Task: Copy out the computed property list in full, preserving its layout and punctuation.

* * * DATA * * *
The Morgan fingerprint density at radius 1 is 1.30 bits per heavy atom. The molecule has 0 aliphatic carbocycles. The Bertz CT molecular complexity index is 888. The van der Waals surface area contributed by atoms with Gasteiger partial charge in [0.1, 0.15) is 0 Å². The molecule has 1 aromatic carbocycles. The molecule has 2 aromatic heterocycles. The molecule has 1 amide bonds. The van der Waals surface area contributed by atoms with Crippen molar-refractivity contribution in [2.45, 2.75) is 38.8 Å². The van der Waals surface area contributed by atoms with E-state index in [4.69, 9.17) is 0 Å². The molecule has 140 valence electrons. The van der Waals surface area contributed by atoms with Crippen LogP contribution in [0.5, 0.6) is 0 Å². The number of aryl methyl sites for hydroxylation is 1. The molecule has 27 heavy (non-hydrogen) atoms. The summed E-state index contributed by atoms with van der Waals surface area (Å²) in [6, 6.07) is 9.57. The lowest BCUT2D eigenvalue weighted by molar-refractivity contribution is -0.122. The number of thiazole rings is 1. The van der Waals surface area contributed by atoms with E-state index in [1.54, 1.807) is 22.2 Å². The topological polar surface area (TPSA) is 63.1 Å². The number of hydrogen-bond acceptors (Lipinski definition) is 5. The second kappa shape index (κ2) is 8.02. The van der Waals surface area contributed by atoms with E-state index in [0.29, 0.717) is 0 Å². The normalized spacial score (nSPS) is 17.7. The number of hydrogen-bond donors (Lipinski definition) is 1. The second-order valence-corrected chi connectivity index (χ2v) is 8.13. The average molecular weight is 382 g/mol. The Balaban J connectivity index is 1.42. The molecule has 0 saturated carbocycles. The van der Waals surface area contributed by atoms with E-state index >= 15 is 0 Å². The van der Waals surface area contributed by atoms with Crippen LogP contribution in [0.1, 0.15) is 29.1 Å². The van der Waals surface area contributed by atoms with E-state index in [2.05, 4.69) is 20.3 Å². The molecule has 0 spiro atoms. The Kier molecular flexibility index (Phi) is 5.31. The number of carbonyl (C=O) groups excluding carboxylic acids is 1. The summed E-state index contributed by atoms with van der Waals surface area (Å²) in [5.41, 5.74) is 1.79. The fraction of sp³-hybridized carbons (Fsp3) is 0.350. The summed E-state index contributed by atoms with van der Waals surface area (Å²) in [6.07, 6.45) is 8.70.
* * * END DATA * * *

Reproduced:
The Morgan fingerprint density at radius 1 is 1.30 bits per heavy atom. The molecule has 0 aliphatic carbocycles. The Bertz CT molecular complexity index is 888. The van der Waals surface area contributed by atoms with Gasteiger partial charge in [0.1, 0.15) is 0 Å². The molecule has 1 aromatic carbocycles. The molecule has 2 aromatic heterocycles. The molecule has 1 amide bonds. The van der Waals surface area contributed by atoms with Crippen molar-refractivity contribution in [2.45, 2.75) is 38.8 Å². The van der Waals surface area contributed by atoms with E-state index in [4.69, 9.17) is 0 Å². The molecule has 140 valence electrons. The van der Waals surface area contributed by atoms with Crippen LogP contribution in [0.5, 0.6) is 0 Å². The number of aryl methyl sites for hydroxylation is 1. The molecule has 27 heavy (non-hydrogen) atoms. The summed E-state index contributed by atoms with van der Waals surface area (Å²) in [6, 6.07) is 9.57. The lowest BCUT2D eigenvalue weighted by molar-refractivity contribution is -0.122. The number of thiazole rings is 1. The van der Waals surface area contributed by atoms with E-state index in [1.54, 1.807) is 22.2 Å². The topological polar surface area (TPSA) is 63.1 Å². The number of hydrogen-bond acceptors (Lipinski definition) is 5. The second kappa shape index (κ2) is 8.02. The van der Waals surface area contributed by atoms with E-state index in [0.29, 0.717) is 0 Å². The normalized spacial score (nSPS) is 17.7. The number of hydrogen-bond donors (Lipinski definition) is 1. The second-order valence-corrected chi connectivity index (χ2v) is 8.13. The average molecular weight is 382 g/mol. The Balaban J connectivity index is 1.42. The molecule has 0 saturated carbocycles. The van der Waals surface area contributed by atoms with E-state index >= 15 is 0 Å². The van der Waals surface area contributed by atoms with Crippen LogP contribution in [0.1, 0.15) is 29.1 Å². The van der Waals surface area contributed by atoms with E-state index in [2.05, 4.69) is 20.3 Å². The molecule has 0 spiro atoms. The Kier molecular flexibility index (Phi) is 5.31. The number of carbonyl (C=O) groups excluding carboxylic acids is 1. The summed E-state index contributed by atoms with van der Waals surface area (Å²) in [5.41, 5.74) is 1.79. The fraction of sp³-hybridized carbons (Fsp3) is 0.350. The summed E-state index contributed by atoms with van der Waals surface area (Å²) in [6.07, 6.45) is 8.70.